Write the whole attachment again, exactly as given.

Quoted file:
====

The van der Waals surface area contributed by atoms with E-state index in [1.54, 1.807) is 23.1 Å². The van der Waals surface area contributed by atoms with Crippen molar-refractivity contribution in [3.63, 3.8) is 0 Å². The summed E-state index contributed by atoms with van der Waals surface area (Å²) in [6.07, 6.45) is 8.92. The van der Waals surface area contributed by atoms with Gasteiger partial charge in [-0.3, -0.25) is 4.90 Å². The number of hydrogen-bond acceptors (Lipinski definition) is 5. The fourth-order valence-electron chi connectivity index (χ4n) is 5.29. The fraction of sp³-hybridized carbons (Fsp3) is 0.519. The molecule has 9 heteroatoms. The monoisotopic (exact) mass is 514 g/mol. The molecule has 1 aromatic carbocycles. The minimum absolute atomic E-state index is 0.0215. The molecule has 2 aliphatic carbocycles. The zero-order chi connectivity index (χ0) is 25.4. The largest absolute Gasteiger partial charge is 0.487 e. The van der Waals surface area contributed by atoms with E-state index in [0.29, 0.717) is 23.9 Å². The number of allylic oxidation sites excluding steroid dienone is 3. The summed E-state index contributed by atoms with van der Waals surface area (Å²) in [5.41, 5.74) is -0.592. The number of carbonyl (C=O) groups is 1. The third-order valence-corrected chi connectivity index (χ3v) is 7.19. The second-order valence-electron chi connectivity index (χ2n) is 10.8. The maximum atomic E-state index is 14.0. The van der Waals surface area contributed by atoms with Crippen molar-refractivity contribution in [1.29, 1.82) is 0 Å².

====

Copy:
The van der Waals surface area contributed by atoms with E-state index in [1.54, 1.807) is 23.1 Å². The van der Waals surface area contributed by atoms with Crippen molar-refractivity contribution in [3.63, 3.8) is 0 Å². The summed E-state index contributed by atoms with van der Waals surface area (Å²) in [6.07, 6.45) is 8.92. The van der Waals surface area contributed by atoms with Gasteiger partial charge in [-0.3, -0.25) is 4.90 Å². The number of hydrogen-bond acceptors (Lipinski definition) is 5. The fourth-order valence-electron chi connectivity index (χ4n) is 5.29. The fraction of sp³-hybridized carbons (Fsp3) is 0.519. The molecule has 9 heteroatoms. The monoisotopic (exact) mass is 514 g/mol. The molecule has 1 aromatic carbocycles. The minimum absolute atomic E-state index is 0.0215. The molecule has 2 aliphatic carbocycles. The zero-order chi connectivity index (χ0) is 25.4. The largest absolute Gasteiger partial charge is 0.487 e. The van der Waals surface area contributed by atoms with E-state index in [0.29, 0.717) is 23.9 Å². The number of allylic oxidation sites excluding steroid dienone is 3. The summed E-state index contributed by atoms with van der Waals surface area (Å²) in [5.41, 5.74) is -0.592. The number of carbonyl (C=O) groups is 1. The third-order valence-corrected chi connectivity index (χ3v) is 7.19. The second-order valence-electron chi connectivity index (χ2n) is 10.8. The maximum atomic E-state index is 14.0. The van der Waals surface area contributed by atoms with Crippen molar-refractivity contribution in [1.29, 1.82) is 0 Å².